State environmental officials should be releasing deer harvest figures for 2009 any day now, but indications are that northern zone totals could be down by as much as 20 percent.
DEC Wildlife Biologist Ed Reed said he's been told by Albany staff to expect deer take results "in early February."
If the indications ring true, the overall northern zone take could be in the neighborhood of 27,000-29,000 deer, down from 33,938 in 2008 and 31,797 in 2007.
Nevertheless, the DEC believes statewide totals will remain fairly flat from 2008, or slightly below the 222,979 deer taken during the 2008 season. That compares to 219,141 taken in 2007, and 189,108 in 2006. The highest total came in 2002 when hunters took 308,216 deer, 128,292 of which were bucks.
Reed attributed the poor northern zone take to difficult weather conditions, saying the deer simply weren't moving as much during daylight hours.
From my personal experience, that certainly was the case, although some areas that got hit hardest by harsh conditions last winter seemed to have less deer this season than usual.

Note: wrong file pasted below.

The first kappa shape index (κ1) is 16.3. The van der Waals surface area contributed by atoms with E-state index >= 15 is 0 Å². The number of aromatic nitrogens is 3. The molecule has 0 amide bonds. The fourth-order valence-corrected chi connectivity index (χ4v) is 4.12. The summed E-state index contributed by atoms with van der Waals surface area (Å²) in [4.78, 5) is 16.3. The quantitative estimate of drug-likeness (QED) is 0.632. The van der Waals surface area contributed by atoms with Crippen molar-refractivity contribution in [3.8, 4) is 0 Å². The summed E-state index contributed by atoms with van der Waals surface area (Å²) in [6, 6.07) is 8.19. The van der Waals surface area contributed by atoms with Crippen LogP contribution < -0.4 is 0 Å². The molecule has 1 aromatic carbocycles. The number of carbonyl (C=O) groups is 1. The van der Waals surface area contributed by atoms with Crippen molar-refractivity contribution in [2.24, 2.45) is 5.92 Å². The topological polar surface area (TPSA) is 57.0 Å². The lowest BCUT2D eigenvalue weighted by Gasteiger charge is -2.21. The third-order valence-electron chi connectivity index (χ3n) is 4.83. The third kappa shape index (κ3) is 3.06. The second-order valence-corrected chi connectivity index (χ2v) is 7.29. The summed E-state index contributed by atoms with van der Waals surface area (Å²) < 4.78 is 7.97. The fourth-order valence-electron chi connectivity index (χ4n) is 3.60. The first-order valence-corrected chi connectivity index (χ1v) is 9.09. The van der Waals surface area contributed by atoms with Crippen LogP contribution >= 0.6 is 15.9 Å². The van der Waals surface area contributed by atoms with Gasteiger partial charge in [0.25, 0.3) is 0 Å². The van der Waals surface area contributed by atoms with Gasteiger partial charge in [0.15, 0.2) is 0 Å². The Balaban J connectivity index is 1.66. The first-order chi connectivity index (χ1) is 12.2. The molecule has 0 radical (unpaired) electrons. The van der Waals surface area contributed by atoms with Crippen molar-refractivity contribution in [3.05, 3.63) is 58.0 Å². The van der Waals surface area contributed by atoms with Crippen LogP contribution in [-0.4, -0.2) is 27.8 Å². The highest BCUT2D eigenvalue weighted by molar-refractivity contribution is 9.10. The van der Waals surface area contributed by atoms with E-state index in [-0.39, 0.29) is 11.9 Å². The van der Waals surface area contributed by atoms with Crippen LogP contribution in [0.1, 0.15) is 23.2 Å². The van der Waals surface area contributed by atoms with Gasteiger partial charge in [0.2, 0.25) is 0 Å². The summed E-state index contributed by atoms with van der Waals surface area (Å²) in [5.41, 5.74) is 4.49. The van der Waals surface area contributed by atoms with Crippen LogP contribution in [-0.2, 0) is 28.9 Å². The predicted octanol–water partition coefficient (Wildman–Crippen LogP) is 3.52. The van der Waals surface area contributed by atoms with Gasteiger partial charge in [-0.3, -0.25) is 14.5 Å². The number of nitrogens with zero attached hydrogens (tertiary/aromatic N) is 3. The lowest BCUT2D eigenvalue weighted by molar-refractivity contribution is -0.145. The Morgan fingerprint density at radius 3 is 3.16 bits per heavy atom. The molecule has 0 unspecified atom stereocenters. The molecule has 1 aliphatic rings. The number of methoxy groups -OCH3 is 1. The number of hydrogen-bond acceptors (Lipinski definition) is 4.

Near my home in Westport, however, the deer are out in force. I counted 37 merrily feeding away in one field a few evenings ago. It doesn't appear as if last winter had much of an effect on the herd there.
Meanwhile, Dick Johndrow, AKA "Silver Bullet," sent me a photo of a massive 20-pointer he scored for a 41-year-old hunter from Long Island.
It is pictured above.
Johndrow serves as measurer chairman for the New York State Big Buck Club. The 20-pointer, taken with a bow on Oct. 26, 2009 by Bjorn Holubar, scored a net Boone & Crockett 202 and 5/8 inches, making it the number two non-typical buck killed with a bow in the state.
The deer weighed 210 pounds, had 10 non-typical points including a unique drop tine and had an inside spread of 20 and 3/8 inches.